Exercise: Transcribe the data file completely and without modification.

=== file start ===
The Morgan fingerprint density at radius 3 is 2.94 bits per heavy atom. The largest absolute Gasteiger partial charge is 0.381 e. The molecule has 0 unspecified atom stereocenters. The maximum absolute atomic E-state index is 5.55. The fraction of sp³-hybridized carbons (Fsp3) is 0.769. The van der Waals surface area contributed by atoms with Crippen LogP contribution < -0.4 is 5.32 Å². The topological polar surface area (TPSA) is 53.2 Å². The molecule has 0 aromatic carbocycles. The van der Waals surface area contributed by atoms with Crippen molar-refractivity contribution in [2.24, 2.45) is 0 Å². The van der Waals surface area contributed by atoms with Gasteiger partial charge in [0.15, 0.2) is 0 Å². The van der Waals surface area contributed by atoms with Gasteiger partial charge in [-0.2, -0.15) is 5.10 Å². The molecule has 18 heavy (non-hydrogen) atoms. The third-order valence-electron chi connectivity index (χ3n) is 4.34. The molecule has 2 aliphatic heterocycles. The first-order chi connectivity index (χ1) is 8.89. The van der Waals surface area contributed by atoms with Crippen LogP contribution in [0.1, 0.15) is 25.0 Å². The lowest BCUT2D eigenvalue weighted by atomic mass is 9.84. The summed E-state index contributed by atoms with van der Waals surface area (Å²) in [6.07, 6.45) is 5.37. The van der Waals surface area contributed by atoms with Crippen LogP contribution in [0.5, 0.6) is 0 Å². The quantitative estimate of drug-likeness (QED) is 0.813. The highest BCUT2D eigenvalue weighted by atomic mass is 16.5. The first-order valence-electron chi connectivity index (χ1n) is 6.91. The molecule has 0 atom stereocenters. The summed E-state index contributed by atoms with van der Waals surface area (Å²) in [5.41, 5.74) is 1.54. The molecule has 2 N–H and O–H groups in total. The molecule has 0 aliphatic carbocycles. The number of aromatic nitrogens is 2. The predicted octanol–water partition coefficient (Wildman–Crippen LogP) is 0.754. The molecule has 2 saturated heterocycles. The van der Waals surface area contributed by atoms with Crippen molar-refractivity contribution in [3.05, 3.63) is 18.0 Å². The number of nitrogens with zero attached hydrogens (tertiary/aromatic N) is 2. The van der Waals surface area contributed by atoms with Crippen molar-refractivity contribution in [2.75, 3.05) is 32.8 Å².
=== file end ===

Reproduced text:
The Morgan fingerprint density at radius 3 is 2.94 bits per heavy atom. The largest absolute Gasteiger partial charge is 0.381 e. The molecule has 0 unspecified atom stereocenters. The maximum absolute atomic E-state index is 5.55. The fraction of sp³-hybridized carbons (Fsp3) is 0.769. The van der Waals surface area contributed by atoms with Crippen LogP contribution < -0.4 is 5.32 Å². The topological polar surface area (TPSA) is 53.2 Å². The molecule has 0 aromatic carbocycles. The van der Waals surface area contributed by atoms with Crippen molar-refractivity contribution in [2.24, 2.45) is 0 Å². The van der Waals surface area contributed by atoms with Gasteiger partial charge in [0.15, 0.2) is 0 Å². The van der Waals surface area contributed by atoms with Gasteiger partial charge in [-0.2, -0.15) is 5.10 Å². The molecule has 18 heavy (non-hydrogen) atoms. The third-order valence-electron chi connectivity index (χ3n) is 4.34. The molecule has 2 aliphatic heterocycles. The first-order chi connectivity index (χ1) is 8.89. The van der Waals surface area contributed by atoms with Crippen LogP contribution in [0.1, 0.15) is 25.0 Å². The lowest BCUT2D eigenvalue weighted by atomic mass is 9.84. The summed E-state index contributed by atoms with van der Waals surface area (Å²) in [6.07, 6.45) is 5.37. The van der Waals surface area contributed by atoms with Crippen LogP contribution in [0.5, 0.6) is 0 Å². The quantitative estimate of drug-likeness (QED) is 0.813. The highest BCUT2D eigenvalue weighted by atomic mass is 16.5. The first-order valence-electron chi connectivity index (χ1n) is 6.91. The molecule has 0 atom stereocenters. The summed E-state index contributed by atoms with van der Waals surface area (Å²) in [5.41, 5.74) is 1.54. The molecule has 2 N–H and O–H groups in total. The molecule has 0 aliphatic carbocycles. The number of aromatic nitrogens is 2. The predicted octanol–water partition coefficient (Wildman–Crippen LogP) is 0.754. The molecule has 2 saturated heterocycles. The van der Waals surface area contributed by atoms with Crippen molar-refractivity contribution in [3.05, 3.63) is 18.0 Å². The number of nitrogens with zero attached hydrogens (tertiary/aromatic N) is 2. The van der Waals surface area contributed by atoms with Crippen molar-refractivity contribution in [2.75, 3.05) is 32.8 Å².